In theory this is a great strategy because it gives employees pay raises on a somewhat regular basis and therefore keeps them satisfied and working hard. From a retention standpoint, this seems like a great way to keep workers feeling like they are moving up in the company.
You would think workers would rejoice in this schedule of consistent pay days increases but their response has actually been quite the contrary. The majority says that this type of pay schedule is actually an insult to the effort that they put in to their work.
Unfortunately, while this approach may seem like an effective strategy to you, it does not have the practical implications that you would assume. If you take a step back and examine your employee’s paychecks, you will find that it is actually difficult to see that there have been any increases made at all. A one percent increase on a salary of $50,000 will ultimately result in only $15.00 more per bi-weekly paycheck (after various deductions). We all know that kind of money doesn’t really buy much in today’s world of ever inflating prices. Although your employees certainly aren’t going to reject any type of salary increase, they aren’t necessarily jumping for joy either. The reality is giving more frequent raises of smaller quantities are hardly motivational. This is especially true if you are giving out the same type of pay raise to every employee on your company’s payroll.
A logical leader knows that even though money is an important element when it comes to maintaining an engaged workforce, it is not the only determining factor of employee motivation. The reason an employee rolls into the office at 9am every morning, is not only to make a living, but also because they are content with the overall atmosphere of their employment. Even in careers that pay a fair market-based salary, most will not stick with jobs where working conditions are poor or management is disorganized.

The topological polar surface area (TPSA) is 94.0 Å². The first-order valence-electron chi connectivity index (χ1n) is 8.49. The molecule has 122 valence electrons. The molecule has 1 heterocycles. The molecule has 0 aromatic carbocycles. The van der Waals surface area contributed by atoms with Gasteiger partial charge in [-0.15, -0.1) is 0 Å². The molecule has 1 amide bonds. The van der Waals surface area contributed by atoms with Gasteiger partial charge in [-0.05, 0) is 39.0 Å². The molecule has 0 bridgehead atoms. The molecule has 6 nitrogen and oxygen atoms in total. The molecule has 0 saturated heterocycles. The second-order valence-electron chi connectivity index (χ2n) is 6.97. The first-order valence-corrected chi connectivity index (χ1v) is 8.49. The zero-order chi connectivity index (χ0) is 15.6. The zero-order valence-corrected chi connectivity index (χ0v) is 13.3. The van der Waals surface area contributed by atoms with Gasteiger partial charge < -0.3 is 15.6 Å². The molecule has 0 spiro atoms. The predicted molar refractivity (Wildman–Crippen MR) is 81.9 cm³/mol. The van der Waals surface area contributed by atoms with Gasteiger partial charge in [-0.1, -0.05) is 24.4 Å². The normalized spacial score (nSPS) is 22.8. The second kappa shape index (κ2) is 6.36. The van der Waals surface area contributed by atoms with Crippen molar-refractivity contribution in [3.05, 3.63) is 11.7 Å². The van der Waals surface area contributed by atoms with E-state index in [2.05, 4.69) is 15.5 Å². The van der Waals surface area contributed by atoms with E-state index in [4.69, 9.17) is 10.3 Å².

The point being; it's really important to get salary right as a first step toward retention, but money does not necessarily equate to the level of job satisfaction. The majority of workers would much rather have a good boss or manager and a better work environment as opposed to sporadic salary increases throughout the year. Furthermore, unless you can afford to give your employee’s four substantial raises a year, your small efforts at rewarding them monetarily will likely come across as a halfhearted head pat. A better idea would be to give your employees larger annual pay raises however this could set a precedent that could lead to overspending. I am not saying that it isn’t good practice to continue to implement new employee reward strategies, but in this case it is probably best to stick with tried and true methods.
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